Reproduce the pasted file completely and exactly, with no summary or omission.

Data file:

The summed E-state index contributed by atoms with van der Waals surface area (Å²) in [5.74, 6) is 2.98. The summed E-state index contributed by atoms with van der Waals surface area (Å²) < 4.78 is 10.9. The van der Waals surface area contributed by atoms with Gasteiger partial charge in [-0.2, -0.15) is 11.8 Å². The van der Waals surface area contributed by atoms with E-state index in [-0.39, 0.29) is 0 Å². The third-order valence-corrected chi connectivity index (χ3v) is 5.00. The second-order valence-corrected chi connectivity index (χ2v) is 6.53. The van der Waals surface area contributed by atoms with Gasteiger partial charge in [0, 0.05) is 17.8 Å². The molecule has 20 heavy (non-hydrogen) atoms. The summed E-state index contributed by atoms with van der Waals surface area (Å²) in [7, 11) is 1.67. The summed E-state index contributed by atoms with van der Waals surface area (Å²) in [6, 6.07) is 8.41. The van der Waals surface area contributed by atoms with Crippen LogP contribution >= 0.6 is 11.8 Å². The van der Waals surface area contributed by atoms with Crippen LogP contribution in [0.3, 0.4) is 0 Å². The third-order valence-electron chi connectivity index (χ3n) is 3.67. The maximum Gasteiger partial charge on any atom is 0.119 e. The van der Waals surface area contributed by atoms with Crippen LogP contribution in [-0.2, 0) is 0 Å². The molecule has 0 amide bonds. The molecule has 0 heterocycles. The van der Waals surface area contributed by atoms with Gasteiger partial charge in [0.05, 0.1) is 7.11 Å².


The summed E-state index contributed by atoms with van der Waals surface area (Å²) in [5.74, 6) is 2.98. The summed E-state index contributed by atoms with van der Waals surface area (Å²) < 4.78 is 10.9. The van der Waals surface area contributed by atoms with Gasteiger partial charge in [-0.2, -0.15) is 11.8 Å². The van der Waals surface area contributed by atoms with E-state index in [-0.39, 0.29) is 0 Å². The third-order valence-corrected chi connectivity index (χ3v) is 5.00. The second-order valence-corrected chi connectivity index (χ2v) is 6.53. The van der Waals surface area contributed by atoms with Gasteiger partial charge in [0, 0.05) is 17.8 Å². The molecule has 20 heavy (non-hydrogen) atoms. The summed E-state index contributed by atoms with van der Waals surface area (Å²) in [7, 11) is 1.67. The summed E-state index contributed by atoms with van der Waals surface area (Å²) in [6, 6.07) is 8.41. The van der Waals surface area contributed by atoms with Crippen LogP contribution >= 0.6 is 11.8 Å². The van der Waals surface area contributed by atoms with Crippen LogP contribution in [0.3, 0.4) is 0 Å². The third-order valence-electron chi connectivity index (χ3n) is 3.67. The maximum Gasteiger partial charge on any atom is 0.119 e. The van der Waals surface area contributed by atoms with Crippen LogP contribution in [-0.2, 0) is 0 Å². The molecule has 0 amide bonds. The molecule has 0 heterocycles. The van der Waals surface area contributed by atoms with Gasteiger partial charge in [0.05, 0.1) is 7.11 Å².